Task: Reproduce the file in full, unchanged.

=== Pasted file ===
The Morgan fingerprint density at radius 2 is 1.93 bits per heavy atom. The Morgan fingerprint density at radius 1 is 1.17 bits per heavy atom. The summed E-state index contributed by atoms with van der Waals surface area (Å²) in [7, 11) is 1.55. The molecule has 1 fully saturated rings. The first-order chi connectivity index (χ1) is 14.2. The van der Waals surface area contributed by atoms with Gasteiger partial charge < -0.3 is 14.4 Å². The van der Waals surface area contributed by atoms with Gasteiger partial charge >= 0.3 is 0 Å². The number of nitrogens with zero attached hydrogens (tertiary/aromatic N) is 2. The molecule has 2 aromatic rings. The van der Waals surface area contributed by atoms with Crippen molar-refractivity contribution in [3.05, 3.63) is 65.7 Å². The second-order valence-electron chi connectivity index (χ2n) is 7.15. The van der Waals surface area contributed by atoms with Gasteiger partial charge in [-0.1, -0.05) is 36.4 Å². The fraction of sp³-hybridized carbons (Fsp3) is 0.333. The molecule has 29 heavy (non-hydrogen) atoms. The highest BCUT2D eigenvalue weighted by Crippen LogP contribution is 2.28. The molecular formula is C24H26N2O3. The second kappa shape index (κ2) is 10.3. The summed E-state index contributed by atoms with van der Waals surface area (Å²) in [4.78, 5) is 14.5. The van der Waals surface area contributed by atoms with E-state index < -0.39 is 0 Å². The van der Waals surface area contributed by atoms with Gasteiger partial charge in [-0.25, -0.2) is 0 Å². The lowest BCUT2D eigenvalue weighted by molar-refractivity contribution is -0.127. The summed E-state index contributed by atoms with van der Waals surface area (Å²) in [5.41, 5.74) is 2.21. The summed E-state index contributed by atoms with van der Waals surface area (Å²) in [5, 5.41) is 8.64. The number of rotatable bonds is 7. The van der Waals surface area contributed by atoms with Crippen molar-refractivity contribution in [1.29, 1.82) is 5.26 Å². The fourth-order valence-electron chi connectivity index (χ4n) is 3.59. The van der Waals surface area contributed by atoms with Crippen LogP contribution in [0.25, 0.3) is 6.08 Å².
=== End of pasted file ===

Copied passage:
The Morgan fingerprint density at radius 2 is 1.93 bits per heavy atom. The Morgan fingerprint density at radius 1 is 1.17 bits per heavy atom. The summed E-state index contributed by atoms with van der Waals surface area (Å²) in [7, 11) is 1.55. The molecule has 1 fully saturated rings. The first-order chi connectivity index (χ1) is 14.2. The van der Waals surface area contributed by atoms with Gasteiger partial charge < -0.3 is 14.4 Å². The van der Waals surface area contributed by atoms with Gasteiger partial charge >= 0.3 is 0 Å². The number of nitrogens with zero attached hydrogens (tertiary/aromatic N) is 2. The molecule has 2 aromatic rings. The van der Waals surface area contributed by atoms with Crippen molar-refractivity contribution in [3.05, 3.63) is 65.7 Å². The second-order valence-electron chi connectivity index (χ2n) is 7.15. The van der Waals surface area contributed by atoms with Gasteiger partial charge in [-0.1, -0.05) is 36.4 Å². The fraction of sp³-hybridized carbons (Fsp3) is 0.333. The molecule has 29 heavy (non-hydrogen) atoms. The highest BCUT2D eigenvalue weighted by Crippen LogP contribution is 2.28. The molecular formula is C24H26N2O3. The second kappa shape index (κ2) is 10.3. The summed E-state index contributed by atoms with van der Waals surface area (Å²) in [4.78, 5) is 14.5. The van der Waals surface area contributed by atoms with E-state index < -0.39 is 0 Å². The van der Waals surface area contributed by atoms with Gasteiger partial charge in [-0.25, -0.2) is 0 Å². The lowest BCUT2D eigenvalue weighted by molar-refractivity contribution is -0.127. The summed E-state index contributed by atoms with van der Waals surface area (Å²) in [5.41, 5.74) is 2.21. The summed E-state index contributed by atoms with van der Waals surface area (Å²) in [5, 5.41) is 8.64. The number of rotatable bonds is 7. The van der Waals surface area contributed by atoms with Crippen molar-refractivity contribution in [1.29, 1.82) is 5.26 Å². The fourth-order valence-electron chi connectivity index (χ4n) is 3.59. The van der Waals surface area contributed by atoms with Crippen LogP contribution in [0.25, 0.3) is 6.08 Å².